Fundamentalist dogmas tend to encourage unconsciousness . . . and unconsciousness engenders an us-and-them attitude.  So, most of what these club-communities do is in the service of promoting “us” at the expense of “them” (if you are not with us, you’re against us).

So, I guess I would say that I think the key difference between a community and a club is that a community is made up of diverse individuals whose differences of opinion and individuality are tolerated, whereas a club lacks tolerance for otherness and individualism.

I am a big advocate of community as defined above, but a strong opponent of clubs.  I’ve always seen myself as a pretty good litmus test for differentiating between the two, because very few groups will accept someone like me (who has numerous unusual and contrary/anti-power opinions and stances).  And yet, I know that I am a decent cooperator, and that I a have genuine concern for and interest in others.  That is, my only problematic quality is my individuality or non-believer status.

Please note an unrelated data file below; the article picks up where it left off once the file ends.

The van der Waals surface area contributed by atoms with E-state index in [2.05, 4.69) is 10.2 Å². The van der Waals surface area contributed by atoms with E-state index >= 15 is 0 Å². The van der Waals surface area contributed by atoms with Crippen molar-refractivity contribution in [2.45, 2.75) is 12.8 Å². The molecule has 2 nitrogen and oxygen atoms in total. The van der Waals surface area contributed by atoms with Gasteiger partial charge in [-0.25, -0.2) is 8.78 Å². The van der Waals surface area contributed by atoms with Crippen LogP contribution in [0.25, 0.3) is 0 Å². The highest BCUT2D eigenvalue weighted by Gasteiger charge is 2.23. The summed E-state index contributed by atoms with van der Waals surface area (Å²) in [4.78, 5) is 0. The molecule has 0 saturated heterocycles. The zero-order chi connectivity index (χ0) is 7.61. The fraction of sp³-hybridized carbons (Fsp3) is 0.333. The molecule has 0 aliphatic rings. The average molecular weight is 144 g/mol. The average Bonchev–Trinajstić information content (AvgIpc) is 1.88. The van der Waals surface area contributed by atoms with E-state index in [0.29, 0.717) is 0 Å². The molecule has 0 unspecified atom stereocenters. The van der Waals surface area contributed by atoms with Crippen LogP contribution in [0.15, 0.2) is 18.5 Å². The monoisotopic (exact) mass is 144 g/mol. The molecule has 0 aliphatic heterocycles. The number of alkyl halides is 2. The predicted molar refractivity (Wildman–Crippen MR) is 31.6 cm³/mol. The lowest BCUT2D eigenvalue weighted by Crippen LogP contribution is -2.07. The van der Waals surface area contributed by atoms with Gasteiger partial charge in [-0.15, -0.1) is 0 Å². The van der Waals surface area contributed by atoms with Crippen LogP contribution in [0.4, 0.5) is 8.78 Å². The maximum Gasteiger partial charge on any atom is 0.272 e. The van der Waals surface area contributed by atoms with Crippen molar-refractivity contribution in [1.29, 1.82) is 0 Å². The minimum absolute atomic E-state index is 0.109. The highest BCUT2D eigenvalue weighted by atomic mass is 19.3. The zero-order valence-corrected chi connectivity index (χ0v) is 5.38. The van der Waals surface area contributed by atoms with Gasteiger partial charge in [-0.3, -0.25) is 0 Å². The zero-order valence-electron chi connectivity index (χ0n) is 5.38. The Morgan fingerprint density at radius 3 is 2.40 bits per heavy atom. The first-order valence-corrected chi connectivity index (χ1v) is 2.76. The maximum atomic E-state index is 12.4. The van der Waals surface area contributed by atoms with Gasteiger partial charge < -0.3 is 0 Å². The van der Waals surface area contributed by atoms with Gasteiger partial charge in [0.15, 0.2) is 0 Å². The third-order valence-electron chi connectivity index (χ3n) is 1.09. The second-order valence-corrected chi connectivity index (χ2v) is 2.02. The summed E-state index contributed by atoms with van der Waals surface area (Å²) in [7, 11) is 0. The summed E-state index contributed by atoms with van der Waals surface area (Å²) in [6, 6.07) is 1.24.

With this personal “experiment”, I’ve found that I’ve never been able to be a part of a group of poets with the only exception being Foetry (a real, although small, community and not a club).

-Matt
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Ed Dupree
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« Reply #39 on: May 24, 2006, 12:13:01 PM »

Great discussion, here and on the other thread, about a big hydra-headed subject. A couple of quickie observations while I have a minute here:

Our definitions of community seem to vary pretty widely. I want to hold out for capital-c Community as an ideal. For me that would be a smallish group, small enough for everybody to know everybody at least a bit, with an ethic of mutual aid, a practical throwing-in of our lots together, and an expectation of permanence, i.e. of not being scattered by the ill winds of the market. It's a socialist ideal. I'm thinking of Marx's notion that socialism would be a kind of reconstitution of the "primitive" or tribal community, pre- economic class divisions, at a higher level and on a larger scale. This is a taller & more utopian order than papa g.'s community of language-using homo sapiens, or Matt's sense that foetry.com is itself a community. I'm reacting probably against the bogus way the word is thrown around by bureaucrats and public spokepersons of all kinds. My employer tells me we're all one big happy community. I say real community wouldn't be riven by fundamentally opposing interests.
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Matt
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« Reply #40 on: May 24, 2006, 01:37:14 PM »